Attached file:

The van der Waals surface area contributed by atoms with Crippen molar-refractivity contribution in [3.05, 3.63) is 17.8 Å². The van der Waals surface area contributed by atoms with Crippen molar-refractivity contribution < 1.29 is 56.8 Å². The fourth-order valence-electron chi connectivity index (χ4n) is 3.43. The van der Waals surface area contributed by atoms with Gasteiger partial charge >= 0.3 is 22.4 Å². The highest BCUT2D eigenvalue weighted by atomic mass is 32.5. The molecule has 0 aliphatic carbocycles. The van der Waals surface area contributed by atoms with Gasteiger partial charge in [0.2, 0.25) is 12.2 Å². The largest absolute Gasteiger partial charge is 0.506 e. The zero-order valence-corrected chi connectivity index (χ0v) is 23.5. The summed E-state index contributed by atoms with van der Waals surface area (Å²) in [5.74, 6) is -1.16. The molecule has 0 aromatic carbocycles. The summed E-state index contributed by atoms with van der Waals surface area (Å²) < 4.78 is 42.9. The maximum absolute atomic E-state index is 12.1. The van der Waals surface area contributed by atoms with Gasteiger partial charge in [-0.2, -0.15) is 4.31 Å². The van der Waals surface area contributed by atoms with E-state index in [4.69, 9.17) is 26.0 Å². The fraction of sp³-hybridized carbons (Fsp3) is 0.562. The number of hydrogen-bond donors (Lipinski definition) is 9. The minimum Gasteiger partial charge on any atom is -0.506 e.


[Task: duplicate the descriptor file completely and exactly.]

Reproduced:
The van der Waals surface area contributed by atoms with Crippen molar-refractivity contribution in [3.05, 3.63) is 17.8 Å². The van der Waals surface area contributed by atoms with Crippen molar-refractivity contribution < 1.29 is 56.8 Å². The fourth-order valence-electron chi connectivity index (χ4n) is 3.43. The van der Waals surface area contributed by atoms with Gasteiger partial charge >= 0.3 is 22.4 Å². The highest BCUT2D eigenvalue weighted by atomic mass is 32.5. The molecule has 0 aliphatic carbocycles. The van der Waals surface area contributed by atoms with Gasteiger partial charge in [0.2, 0.25) is 12.2 Å². The largest absolute Gasteiger partial charge is 0.506 e. The zero-order valence-corrected chi connectivity index (χ0v) is 23.5. The summed E-state index contributed by atoms with van der Waals surface area (Å²) in [5.74, 6) is -1.16. The molecule has 0 aromatic carbocycles. The summed E-state index contributed by atoms with van der Waals surface area (Å²) < 4.78 is 42.9. The maximum absolute atomic E-state index is 12.1. The van der Waals surface area contributed by atoms with Gasteiger partial charge in [-0.2, -0.15) is 4.31 Å². The van der Waals surface area contributed by atoms with E-state index in [4.69, 9.17) is 26.0 Å². The fraction of sp³-hybridized carbons (Fsp3) is 0.562. The number of hydrogen-bond donors (Lipinski definition) is 9. The minimum Gasteiger partial charge on any atom is -0.506 e.